By Makayla Cook
As a result of the new coronavirus delaying the start of the school year and eliminating fall break, William Peace University held its first-ever Pacer Day this semester.
During this day, students and faculty did not have classes and individuals had the choice to participate in multiple events held or just take the day off. On the WPU student life Instagram account, a picture promoting the day and a caption encouraged people of the community to take part.
“There will be no classes on Pacer Day and the entire day will be full of safe activities and events in honor of celebrating the WPU community,” said the caption on the Instagram page.
Students of all grade levels got to engage in events such as meditation, intramural sports, yoga class, and the annual traditions dinner. Although events on campus look a little different this year, the community enjoyed one of the few opportunities where activities could be done in person.
For first-year students, this may have been one of the most exciting in-person events of the year. COVID-19 has put restrictions on how events are being carried out and the new change in phases recently has just begun to loosen those restrictions after months.
Even faculty and staff members got to enjoy the company of other staff members and students that they had not seen lately. Anna Brown, the Area Coordinator for first-year communities, really enjoyed being able to interact with students again.
“Student involvement did a great job in coming up with fun things for students to do but also staying safe at the same time,” Brown said, “It was great to be able to participate in traditions dinner and get to see students that I haven’t seen since last semester and also see new students …it tied in a Peace tradition with a new Peace tradition so I thought that was a lot of fun.”
During the traditions dinner, the Student Government Association board members were revealed, those individuals being: Samara Demary, Alisha Dhar, Kasey Wilkins, Mackenzie Jones, and Emily Freer. Unlike any other year, there are some spots in SGA that have not yet been filled.
Jordan Miller, a sophomore majoring in anthropology said that this day gave a chance for everyone in the community to bond. She and others feel that taking part in the events held made their interactions feel “normal” again.
“Overall this day brought a tremendous amount of relief, especially for my mental health. I was glad that everyone could finally build community on campus in person. Things felt almost normal, especially having an event such as the traditions dinner,” Miller said.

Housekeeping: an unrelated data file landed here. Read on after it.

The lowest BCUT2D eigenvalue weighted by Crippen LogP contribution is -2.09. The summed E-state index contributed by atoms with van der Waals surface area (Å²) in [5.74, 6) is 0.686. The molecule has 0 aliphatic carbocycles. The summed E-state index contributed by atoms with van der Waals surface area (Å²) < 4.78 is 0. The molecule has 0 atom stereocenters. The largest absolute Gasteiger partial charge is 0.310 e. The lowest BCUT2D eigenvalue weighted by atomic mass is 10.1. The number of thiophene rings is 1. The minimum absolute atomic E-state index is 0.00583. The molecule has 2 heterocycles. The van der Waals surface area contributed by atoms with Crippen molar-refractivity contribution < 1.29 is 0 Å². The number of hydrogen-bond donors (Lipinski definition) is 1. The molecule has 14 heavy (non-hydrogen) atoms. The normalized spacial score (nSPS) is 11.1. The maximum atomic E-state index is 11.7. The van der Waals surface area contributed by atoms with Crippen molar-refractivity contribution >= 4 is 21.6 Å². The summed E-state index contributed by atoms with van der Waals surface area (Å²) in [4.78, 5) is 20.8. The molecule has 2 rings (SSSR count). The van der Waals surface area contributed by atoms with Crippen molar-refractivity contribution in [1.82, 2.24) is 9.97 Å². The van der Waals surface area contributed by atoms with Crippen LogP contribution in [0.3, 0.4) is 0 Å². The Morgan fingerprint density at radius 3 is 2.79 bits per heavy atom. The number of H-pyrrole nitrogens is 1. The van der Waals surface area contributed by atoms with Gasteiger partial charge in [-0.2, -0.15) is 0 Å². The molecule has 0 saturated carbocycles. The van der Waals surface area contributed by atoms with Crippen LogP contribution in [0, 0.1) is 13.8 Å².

Alyssa Crowder, a junior majoring in business analytics, talks about her experience with Pacer day and how it gave her a little mental break. This year has been especially stressful with the new coronavirus, the elimination of most breaks throughout the Fall semester, and the upcoming election.
“I definitely think Pacer day should become an annual tradition …institution-wide mental health days are needed,” Crowder said, “It helped me remember that my mental health is really important and it gave me a day to breathe.”
Students have also expressed that this day could potentially become another one of Peace’s annual traditions. Pacer Day could join the list of traditions along with the Red Rose Ball, late-night breakfast, and the LDOC festival.
“I do believe this would be a great tradition for Peace to have. It not only educates students on the history of William Peace,” said Miller, “but it was a breath of fresh air during all the stress we are enduring.”
Overall, individuals got to experience their first much-needed break from classes and daily responsibilities. With the recent release of the academic calendar for Spring 2021, the university is planning to host a second Pacer day on Feb. 24, 2021. As there will be no spring break occurring, Pacer day will give students another day to relax and reflect on their school year.